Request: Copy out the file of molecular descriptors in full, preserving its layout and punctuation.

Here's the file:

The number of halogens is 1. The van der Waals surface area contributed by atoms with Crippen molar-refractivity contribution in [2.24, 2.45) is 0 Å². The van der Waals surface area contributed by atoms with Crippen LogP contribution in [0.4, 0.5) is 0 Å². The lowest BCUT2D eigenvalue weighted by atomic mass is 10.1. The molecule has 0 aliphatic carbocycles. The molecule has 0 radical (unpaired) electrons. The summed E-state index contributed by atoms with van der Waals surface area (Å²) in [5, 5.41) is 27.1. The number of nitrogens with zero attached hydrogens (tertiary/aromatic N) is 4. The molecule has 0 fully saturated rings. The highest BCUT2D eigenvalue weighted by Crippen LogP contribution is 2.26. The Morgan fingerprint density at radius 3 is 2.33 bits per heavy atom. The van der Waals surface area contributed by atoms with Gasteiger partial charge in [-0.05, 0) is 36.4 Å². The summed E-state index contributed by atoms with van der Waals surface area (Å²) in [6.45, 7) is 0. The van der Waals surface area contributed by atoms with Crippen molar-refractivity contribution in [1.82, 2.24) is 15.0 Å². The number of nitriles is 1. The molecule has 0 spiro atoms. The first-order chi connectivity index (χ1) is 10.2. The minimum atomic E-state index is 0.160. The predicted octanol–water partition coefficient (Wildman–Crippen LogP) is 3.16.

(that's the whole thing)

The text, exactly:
The number of halogens is 1. The van der Waals surface area contributed by atoms with Crippen molar-refractivity contribution in [2.24, 2.45) is 0 Å². The van der Waals surface area contributed by atoms with Crippen LogP contribution in [0.4, 0.5) is 0 Å². The lowest BCUT2D eigenvalue weighted by atomic mass is 10.1. The molecule has 0 aliphatic carbocycles. The molecule has 0 radical (unpaired) electrons. The summed E-state index contributed by atoms with van der Waals surface area (Å²) in [5, 5.41) is 27.1. The number of nitrogens with zero attached hydrogens (tertiary/aromatic N) is 4. The molecule has 0 fully saturated rings. The highest BCUT2D eigenvalue weighted by Crippen LogP contribution is 2.26. The Morgan fingerprint density at radius 3 is 2.33 bits per heavy atom. The van der Waals surface area contributed by atoms with Gasteiger partial charge in [-0.05, 0) is 36.4 Å². The summed E-state index contributed by atoms with van der Waals surface area (Å²) in [6.45, 7) is 0. The van der Waals surface area contributed by atoms with Crippen molar-refractivity contribution in [1.82, 2.24) is 15.0 Å². The number of nitriles is 1. The molecule has 0 spiro atoms. The first-order chi connectivity index (χ1) is 10.2. The minimum atomic E-state index is 0.160. The predicted octanol–water partition coefficient (Wildman–Crippen LogP) is 3.16.